To stay for up to 90 days, most Western nationalities either don’t require visas or should purchase one in advance from www.evisa.gov.tr (typically €20 to €60). More Information Nationals of countries including Denmark, Finland, France, Germany, Israel, Italy, Japan, New Zealand, Sweden and Switzerland don’t need a visa to visit Turkey for up to 90 days. Nationals of countries including Australia, Austria, Belgium, Canada, Ireland, the Netherlands, Norway, Portugal, Spain, the UK and USA need a visa, which must be purchased online at www.evisa.gov.tr before travelling. Most nationalities, including the above, are given a 90-day multiple-entry visa. You must enter details of your passport and date of arrival in Turkey, click on the link in the confirmation email and pay with a Mastercard or Visa credit or debit card. Having completed this process, the e-visa can be downloaded in Adobe PDF format; a link is also emailed so it can be printed out later. The e-visa must be printed out to show on arrival in Turkey, and kept while in the country. It is recommended that applications are made at least 48 hours before departure. Your passport should be valid for at least six months from the date you enter Turkey. At the time of writing, the e-visa charge was US$20 for most nationalities, with a few exceptions including Australians and Canadians, who paid US$60, and South Africans, who received it free. In most cases, the 90-day visa stipulates ‘per period 180 days’. This means you can spend three months in Turkey within a six-month period; when you leave after three months, you can’t re-enter for three months. Check the Ministry of Foreign Affairs (www.mfa.gov.tr, www.evisa.gov.tr) for more information. No photos required.
5Residency Permits
There are various types of ikamet tezkeresi (residence permit). Apply at a yabalcılar şube (foreigners police/aliens department) soon after arrival. Plug http://yabancilar.iem.gov.tr (the foreign department of İstanbul’s emniyet müdürlüğü – security police) into a website translator for more information. If you don’t have a Turkish employer or spouse to support your application, you can get a permit for touristic purposes. Touristic permits are typically valid for one year; the price varies according to the applicant’s nationality, with charges starting at a few hundred lira including administrative charges. To apply for a residence permit in İstanbul, make an appointment with the emniyet müdürlüğü in Fatih; visit e-randevu.iem.gov.tr. The process can be demoralising and assistance hard to come by; those working behind the desks in cities such as İzmir (www.izmirpolis.gov.tr) are reputedly more helpful. Little English is spoken, so take a Turkish-speaking friend with you if possible. If your application is successful, you will be given a touristic residency card. More details in Pat Yale’s A Handbook for Living in Turkey, which was being updated at the time of writing. Websites mentioned under Work are also sources of (anecdotal) information and advice.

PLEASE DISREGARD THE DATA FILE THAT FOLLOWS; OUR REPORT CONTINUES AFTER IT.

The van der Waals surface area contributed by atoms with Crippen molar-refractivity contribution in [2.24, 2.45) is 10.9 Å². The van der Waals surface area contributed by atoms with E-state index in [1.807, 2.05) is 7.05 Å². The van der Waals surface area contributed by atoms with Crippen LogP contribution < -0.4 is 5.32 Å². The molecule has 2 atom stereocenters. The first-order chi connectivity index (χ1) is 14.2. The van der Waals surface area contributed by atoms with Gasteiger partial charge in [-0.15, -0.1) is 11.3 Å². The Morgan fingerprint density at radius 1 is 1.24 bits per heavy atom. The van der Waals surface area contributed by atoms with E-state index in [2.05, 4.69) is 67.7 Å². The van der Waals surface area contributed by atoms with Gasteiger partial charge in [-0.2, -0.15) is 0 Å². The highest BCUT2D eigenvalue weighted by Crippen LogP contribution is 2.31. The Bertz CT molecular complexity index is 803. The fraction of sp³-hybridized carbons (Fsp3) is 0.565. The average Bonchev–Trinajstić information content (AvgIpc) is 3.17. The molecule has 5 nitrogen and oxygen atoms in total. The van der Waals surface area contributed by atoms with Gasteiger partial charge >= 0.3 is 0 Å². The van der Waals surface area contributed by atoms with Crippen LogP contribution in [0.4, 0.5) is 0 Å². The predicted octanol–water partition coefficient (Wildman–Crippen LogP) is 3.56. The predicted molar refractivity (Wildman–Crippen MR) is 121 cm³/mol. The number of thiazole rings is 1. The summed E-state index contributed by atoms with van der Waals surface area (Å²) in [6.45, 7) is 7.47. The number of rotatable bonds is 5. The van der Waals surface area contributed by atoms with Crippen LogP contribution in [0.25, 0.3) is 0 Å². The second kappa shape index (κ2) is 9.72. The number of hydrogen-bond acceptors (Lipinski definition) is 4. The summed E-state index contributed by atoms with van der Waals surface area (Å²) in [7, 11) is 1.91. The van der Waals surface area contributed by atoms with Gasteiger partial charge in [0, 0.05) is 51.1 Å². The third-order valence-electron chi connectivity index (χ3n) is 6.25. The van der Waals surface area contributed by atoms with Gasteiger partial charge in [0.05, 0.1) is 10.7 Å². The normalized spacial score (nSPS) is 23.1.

6Working Visas
Visit www.konsolosluk.gov.tr for information on obtaining a çalışma izni (work permit). Your Turkish employer should help you get the visa. If it’s an employer such as a school or international company, they should be well versed in the process and can handle the majority of the paperwork. The visa can be obtained in Turkey or from a Turkish embassy or consulate.